I woke up to that fateful midnight SMS: “So Sad. We lost Bamidele Aturu.” At first I thoughtfully concluded it was a bad dream, an ugly night mare. So I waved it away and tried to continue from where I left off my sleep.
But sleep eluded me! I was left contemplating on the SMS and when to call my dear friend Funmi, who had sent me the text. My worry heightened when my call to her was unanswered. I needed information from someone to confirm the veracity of the text message.
When the response finally came, I was shell shocked as the caller on the other end confirmed the contents of the SMS.
My initial responses were series of questions: When? How? Where? What happened? I had no immediate response but silence, a loud tangible silence that stretched long to the life and times of a cherished activist icon. I was simply short of words. Tears came to my eyes at the gravity of what had happened.
I reached out to colleagues and friends I knew had interacted and worked with him. I got calls back and one, a former Senator and friend of the Labour Movement was so dumb struck that he asked: “Are you sure?Because I spoke with him a few days ago; it can’t be true!” Alas, it turned out to be true!
I have been very sad since the news of his death. I am yet to recover from the shock and the pain of this death. However, as a Christian, we cannot grieve without hope of blissful eternity with Christ.
It is consoling that BFA was also a Christian and a Redeem Pastor, and that he has gone to a far more glorious place to take a well-deserved rest after years of fruitful labour. He fought “a good fight; finished the course; kept the faith” (Tim 4: 7). And now he is ushered to his rest.
I knew of and read about BFA long before I met him. His human rights crusade put him in a class of men and women who fought assiduously to promote, protect, preserve and defend the fundamental rights of Nigerians. Our paths crossed when I became the Permanent Secretary of the Federal Ministry of Labour and Productivity in 2003.
We connected as he represented Labour in the Tripartite Committee that reviewed the final draft of our Labour Bills. He was very passionate and objective in his position during the review exercise. His balanced views and detailed analysis of the various clauses of the five draft bills will forever be one of his parting legacies to the Nigerian Labour Movement. Sadly though, only one of the five pieces of legislationshas been passed after eight years of their submission to the National Assembly.
In the heat of his very busy schedule, BFA still had time to write several labour books, present papers, honour dialogue engagements and served in a number of human rights committees. One of his books: Nigerian Labour Laws: Principles, Cases, Commentaries and Materials ranks as a foremost reference material for students and practitioners of Industrial Relations.
I have found it a treasure trove in my general industrial relations practice and regular labour negotiations. I also recall his excellent inputs and gallant defence during the Amendments of the Trade Unions Act 2005.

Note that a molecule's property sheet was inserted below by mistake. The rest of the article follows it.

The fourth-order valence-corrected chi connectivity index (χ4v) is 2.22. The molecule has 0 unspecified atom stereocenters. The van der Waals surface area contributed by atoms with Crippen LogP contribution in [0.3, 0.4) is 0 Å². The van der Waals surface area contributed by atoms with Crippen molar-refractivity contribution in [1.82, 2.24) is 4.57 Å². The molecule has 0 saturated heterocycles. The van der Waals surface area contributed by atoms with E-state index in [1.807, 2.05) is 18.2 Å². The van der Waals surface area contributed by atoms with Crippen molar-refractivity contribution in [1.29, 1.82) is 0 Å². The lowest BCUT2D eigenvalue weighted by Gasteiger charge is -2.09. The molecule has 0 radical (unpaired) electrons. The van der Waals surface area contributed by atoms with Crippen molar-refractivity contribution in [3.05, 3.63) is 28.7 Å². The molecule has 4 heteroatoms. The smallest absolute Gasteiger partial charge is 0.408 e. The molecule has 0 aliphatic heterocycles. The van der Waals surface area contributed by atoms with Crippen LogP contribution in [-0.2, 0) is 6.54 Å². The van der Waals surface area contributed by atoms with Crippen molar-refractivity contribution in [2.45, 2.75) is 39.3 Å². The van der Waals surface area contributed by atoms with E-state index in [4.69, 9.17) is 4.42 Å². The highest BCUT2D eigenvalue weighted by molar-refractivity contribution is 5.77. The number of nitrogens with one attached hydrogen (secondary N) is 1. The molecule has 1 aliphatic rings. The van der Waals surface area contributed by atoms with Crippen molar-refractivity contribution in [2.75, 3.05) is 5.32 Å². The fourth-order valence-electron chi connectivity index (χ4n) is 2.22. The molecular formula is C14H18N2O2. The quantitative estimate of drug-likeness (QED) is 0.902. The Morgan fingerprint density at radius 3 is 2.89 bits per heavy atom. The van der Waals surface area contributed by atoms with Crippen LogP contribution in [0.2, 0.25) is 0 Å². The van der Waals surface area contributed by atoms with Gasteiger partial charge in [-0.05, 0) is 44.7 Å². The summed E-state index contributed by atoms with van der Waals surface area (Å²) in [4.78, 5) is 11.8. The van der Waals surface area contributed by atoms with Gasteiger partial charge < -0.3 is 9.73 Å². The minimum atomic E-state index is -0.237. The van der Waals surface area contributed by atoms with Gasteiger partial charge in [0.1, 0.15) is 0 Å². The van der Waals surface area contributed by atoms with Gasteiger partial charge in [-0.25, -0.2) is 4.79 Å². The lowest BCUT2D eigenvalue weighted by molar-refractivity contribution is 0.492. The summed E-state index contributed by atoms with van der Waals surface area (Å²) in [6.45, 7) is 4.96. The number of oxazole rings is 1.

He stood up with members of the National Assembly for Nigerian workers and amplified their voices that moderated the tone of the amendments. His contributions averted the listing of Nigeria in the Committee of Standards of the ILO for gross violation of workers’ rights and unfair labour practices, and nipping in the bud, industrial protests and associated work stoppages that would have threatened the peace of the nation.
Bamidele was an amiable colleague, friend and “aburo”. We treasured and respected each other’s professional and technical views. He was a principled activist, quiet achiever, a nationalist and statesman who distanced himself from any situation that could compromise or corrupt his ideals. He would rather turn down opportunities that may conflict with his avowed beliefs.
But he was never hesitant to undertake briefs on violations and abuses of human and workers’ rights. This was probably why he accepted to be a member of the 2011 Committee that looked into the conflict in the NDDC. He must have participated out of his deep conviction for the challenges of the people of the region and a conviction that they deserved more than they were getting.
Bamidele was a dogged fighter, an advocate of the poor, powerless and voiceless masses, the abused, neglected, down trodden! He was a team player that expanded the space for Nigerian activism and activists.
Every time I called on him to discuss workers issues and concerns and share some thoughts on contemporary development in the labour sector, his eager response that I should inform my principals that they were unfair was instructive and inspirational.
But he was also very courageous to tell workers to take the path of honour and negotiate in good faith, rather than resorting to abuse of the sacred instrument of strike. And any time I asked for his intervention, especially during national impasse or impending face-off, he usually graciously obliged. Together, we had partnered to regulate peaceful and harmonious industrial relations in Nigeria.
His death is a huge loss to the nation in general and, the human rights and the labour movement in particular. His dependable disposition, honesty, truthfulness will be greatly missed by all peace loving Nigerians. He always promised each time we spoke to come and enjoy pepper soup at my place. He was so busy he never fulfilled his promise. His excellent works live! May God Grant him Eternal Rest!
Timiebi Koripamo- Agary, an independent scholar and consultant, wrote from Lagos.